Our decisions have consistently reflected this focus. We first measure ourselves in terms of the metrics most indicative of our market leadership: customer and revenue growth, the degree to which our customers continue to purchase from us on a repeat basis, and the strength of our brand. We have invested and will continue to invest aggressively to expand and leverage our customer base, brand, and infrastructure as we move to establish an enduring franchise.

Book summary: The Outsiders – W. Thorndike

The impulse to read this book came from Patrick O’Shaugnessy’s Invest like the Best podcast’s episode with the author William Thorndike.

Note: I highly recommend Patrick’s reading list, and of course his podcast on which he manages to pull off great interviews by asking great questions to many quality guests.

Mr. Thorndike owns a private equity company and wrote this book after finishing a project at Harvard Business School to characterize CEOs with tenures that enriched all shareholders.

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The book starts by quoting Sir John Templeton:

It is impossible to produce superior results unless you do something different. – John Templeton

The aim of the book is to paint a picture of the iconoclastic CEO’s behind some of the companies with the highest returns in the last decades. Each chapter is a case study of one such individual’s history and lessons.

In this summary, I will not go into each case, but the CEO’s discussed were: Tom Murphy (Capital Cities), Henry Singleton (Teledyne), Bill Anders (General Dynamics), John Malone (TCI), Kathy Graham (Washington Post Co.), Bill Stiritz (Ralston Purina), Dick Smith (General Cinema) and Warren Buffett (Berkshire Hathaway).

One remarkable point as I was reading the book was how similar the philosophies of the CEO’s were to that of Warren Buffett. This point was emphasized by the author ending his book with a case study on Warren.

The common treats among all these remarkable Outsiders were:

  1. Single-minded, not obedient to “the institutional imperative”
    • willing to invent new metrics which are now famous (e.g. John Malone’s EBITDA, Smith’s self-defined cash earnings, Buffett’s pioneering focus on the advantages of float)
    • first-time CEO’s (Kathy Graham was 70 years old when she was ‘forced’ in the position of CEO of the Washington Post and had no prior corporate experience!)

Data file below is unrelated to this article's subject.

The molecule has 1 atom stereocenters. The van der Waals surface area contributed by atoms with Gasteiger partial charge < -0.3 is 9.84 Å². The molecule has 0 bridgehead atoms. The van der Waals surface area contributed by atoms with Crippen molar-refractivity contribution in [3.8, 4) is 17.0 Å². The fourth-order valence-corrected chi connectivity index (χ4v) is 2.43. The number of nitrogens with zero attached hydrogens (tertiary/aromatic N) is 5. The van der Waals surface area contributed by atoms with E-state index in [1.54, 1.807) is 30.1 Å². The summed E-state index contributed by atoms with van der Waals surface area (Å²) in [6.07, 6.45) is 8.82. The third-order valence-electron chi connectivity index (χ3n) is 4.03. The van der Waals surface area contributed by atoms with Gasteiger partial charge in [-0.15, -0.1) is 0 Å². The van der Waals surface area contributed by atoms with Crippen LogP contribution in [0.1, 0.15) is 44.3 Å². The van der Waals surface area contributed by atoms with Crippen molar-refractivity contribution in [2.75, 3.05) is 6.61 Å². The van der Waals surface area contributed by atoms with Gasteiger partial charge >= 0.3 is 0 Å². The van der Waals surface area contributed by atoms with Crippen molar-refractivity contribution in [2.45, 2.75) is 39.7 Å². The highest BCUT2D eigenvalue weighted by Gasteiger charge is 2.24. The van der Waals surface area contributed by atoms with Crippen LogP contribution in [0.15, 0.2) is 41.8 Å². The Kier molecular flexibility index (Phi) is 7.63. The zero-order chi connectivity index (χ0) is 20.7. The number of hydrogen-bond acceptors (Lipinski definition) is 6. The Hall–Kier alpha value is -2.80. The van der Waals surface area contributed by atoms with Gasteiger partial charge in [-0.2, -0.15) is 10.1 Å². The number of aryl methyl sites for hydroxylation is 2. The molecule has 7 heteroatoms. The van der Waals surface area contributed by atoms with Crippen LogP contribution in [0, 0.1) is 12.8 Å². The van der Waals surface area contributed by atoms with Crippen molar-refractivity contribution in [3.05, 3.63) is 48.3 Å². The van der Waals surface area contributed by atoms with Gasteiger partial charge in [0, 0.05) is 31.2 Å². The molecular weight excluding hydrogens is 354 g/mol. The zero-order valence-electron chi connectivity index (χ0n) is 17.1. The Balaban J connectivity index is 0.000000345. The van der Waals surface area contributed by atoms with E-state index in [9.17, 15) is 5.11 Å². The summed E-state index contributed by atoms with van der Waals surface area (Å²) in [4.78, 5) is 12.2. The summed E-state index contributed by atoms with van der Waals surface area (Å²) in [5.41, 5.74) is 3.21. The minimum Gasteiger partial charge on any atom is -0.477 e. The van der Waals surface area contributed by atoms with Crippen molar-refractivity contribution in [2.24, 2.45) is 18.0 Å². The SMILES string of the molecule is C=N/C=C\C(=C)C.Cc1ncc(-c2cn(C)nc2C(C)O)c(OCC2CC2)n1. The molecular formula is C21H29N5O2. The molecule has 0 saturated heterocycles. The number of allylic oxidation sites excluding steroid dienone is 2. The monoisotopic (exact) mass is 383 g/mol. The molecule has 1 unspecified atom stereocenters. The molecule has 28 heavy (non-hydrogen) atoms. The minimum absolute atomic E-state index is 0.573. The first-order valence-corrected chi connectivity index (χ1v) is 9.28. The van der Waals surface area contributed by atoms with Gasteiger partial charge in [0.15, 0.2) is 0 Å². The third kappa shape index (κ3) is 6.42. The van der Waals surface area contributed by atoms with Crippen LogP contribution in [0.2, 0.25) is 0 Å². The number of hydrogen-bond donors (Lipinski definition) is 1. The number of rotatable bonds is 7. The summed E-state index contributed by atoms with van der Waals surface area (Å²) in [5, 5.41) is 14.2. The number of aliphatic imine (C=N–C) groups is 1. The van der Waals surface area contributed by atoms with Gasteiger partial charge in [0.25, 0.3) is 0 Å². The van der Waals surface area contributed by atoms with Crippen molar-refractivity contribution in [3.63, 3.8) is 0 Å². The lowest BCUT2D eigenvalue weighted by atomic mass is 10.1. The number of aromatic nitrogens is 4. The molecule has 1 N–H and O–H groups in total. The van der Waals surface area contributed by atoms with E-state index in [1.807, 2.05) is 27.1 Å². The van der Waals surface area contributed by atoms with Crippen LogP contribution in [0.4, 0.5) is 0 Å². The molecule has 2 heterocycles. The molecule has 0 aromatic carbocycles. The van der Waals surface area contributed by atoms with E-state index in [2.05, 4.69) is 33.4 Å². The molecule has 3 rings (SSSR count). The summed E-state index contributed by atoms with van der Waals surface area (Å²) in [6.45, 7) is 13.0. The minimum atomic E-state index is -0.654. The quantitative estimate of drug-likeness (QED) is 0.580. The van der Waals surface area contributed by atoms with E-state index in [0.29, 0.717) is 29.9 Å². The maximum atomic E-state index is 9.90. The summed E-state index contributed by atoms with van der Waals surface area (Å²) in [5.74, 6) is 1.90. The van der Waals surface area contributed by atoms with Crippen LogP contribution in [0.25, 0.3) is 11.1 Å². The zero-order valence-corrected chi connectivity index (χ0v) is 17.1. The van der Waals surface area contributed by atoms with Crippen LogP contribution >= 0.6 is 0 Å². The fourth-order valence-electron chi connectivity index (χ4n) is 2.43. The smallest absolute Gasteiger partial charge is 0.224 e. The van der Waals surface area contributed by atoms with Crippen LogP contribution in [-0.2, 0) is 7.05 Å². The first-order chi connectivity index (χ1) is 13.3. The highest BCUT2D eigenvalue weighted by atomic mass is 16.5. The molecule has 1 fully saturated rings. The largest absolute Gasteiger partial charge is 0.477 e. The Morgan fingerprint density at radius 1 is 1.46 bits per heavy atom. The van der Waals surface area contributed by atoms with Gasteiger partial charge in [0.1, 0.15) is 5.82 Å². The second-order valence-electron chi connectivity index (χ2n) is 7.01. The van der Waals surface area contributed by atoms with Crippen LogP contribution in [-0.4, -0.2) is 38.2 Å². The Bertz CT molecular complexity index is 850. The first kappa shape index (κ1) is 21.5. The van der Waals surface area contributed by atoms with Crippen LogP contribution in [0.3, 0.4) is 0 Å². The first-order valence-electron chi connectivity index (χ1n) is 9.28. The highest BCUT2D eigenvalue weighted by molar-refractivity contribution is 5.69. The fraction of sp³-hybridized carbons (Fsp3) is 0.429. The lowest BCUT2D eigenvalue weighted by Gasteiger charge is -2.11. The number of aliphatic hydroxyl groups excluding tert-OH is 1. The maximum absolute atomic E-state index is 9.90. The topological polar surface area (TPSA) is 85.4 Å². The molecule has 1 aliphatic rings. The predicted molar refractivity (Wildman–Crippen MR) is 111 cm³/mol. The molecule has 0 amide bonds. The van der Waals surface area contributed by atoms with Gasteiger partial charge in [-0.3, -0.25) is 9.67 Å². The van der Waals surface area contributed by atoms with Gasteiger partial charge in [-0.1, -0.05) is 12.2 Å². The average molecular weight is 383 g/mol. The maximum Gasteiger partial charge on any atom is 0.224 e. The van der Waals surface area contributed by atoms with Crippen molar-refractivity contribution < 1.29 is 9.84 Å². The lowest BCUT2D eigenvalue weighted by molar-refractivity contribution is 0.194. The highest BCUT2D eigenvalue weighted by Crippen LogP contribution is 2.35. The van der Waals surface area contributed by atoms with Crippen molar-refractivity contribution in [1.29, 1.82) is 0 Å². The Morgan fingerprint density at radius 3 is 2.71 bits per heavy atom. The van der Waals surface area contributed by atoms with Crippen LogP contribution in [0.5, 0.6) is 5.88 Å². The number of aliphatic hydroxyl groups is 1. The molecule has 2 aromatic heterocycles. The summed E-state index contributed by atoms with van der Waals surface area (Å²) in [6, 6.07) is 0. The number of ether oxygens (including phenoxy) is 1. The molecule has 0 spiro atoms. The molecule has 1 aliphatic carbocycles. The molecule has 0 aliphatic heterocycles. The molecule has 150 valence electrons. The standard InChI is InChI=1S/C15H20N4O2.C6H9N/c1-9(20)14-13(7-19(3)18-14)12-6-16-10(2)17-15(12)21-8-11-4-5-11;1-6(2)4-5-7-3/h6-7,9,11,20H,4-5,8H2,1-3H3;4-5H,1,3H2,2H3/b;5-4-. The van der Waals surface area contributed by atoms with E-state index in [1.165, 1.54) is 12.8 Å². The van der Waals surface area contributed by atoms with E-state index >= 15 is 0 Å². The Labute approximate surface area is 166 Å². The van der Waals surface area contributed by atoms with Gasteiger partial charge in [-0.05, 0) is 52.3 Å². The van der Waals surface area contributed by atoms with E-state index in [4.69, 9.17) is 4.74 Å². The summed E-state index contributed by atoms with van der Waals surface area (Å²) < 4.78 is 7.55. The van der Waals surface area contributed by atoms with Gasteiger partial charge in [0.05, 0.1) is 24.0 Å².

• using almost no outside advisers such as bankers and consultants (e.g. when John Malone’s did his multibillion sale of TCI to AT&T in 1999 he showed up alone with a notepad while the buyer side sat down with an army of advisers)
  2. Numerate, cool and rational thinkers
    • doing the math on M&A, buybacks, organic growth, sales themselves with back-of-the-envelope simple models to take ultimate decision
    • looking at all options available
  3. Preference for decentralized operations
    • leading conglomerates of 10 000’s of people with only <10 people in headquarters
    • “hire well, manage little”: willingness to give CEO subsidiaries management freedom (e.g. Warren Buffett and Singleton are the extreme specimen here)
  4. Preference for centralized capital allocation
    • cash from subsidiaries had to pass via HQ’s before being reallocated after having made significant capital allocation decisions. Cash flow budgets were strictly enforced
  5. Heavy focus on minimizing – that which is a guaranteed loss if not optimized – taxes
    • no / very little dividends, as share buybacks are more tax efficient
  6. Crocodile temperament
    • willingness to be patient when peers are impatient
    • willing to invest big opportunistically
      • invest in … [pick anything from M&A, share buybacks, organic investments] when that market is depressed
  7.  Frugal
    • not willing to pay for paint on the HQ’s side which does not face the public
    • unwillingness to issue new shares: the EPS denominator matters
  8. Introverted
    • unpromotional

 

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When John Malone handled the negotiations for the 50B$ sale of TCI to AT&T, he showed up alone with a notepad. He was often facing a sizable crowd of AT&T lawyers, bankers, and accountants across the table.

 

I compiled this overview from two tables in the last chapter.

CEO Experience Capital returns
First-time CEO Dividends >30% float buybacks Acquisitions >25% of mkt cap Decentralized org Wall Street Guidance Idiosyncratic metric Tax focus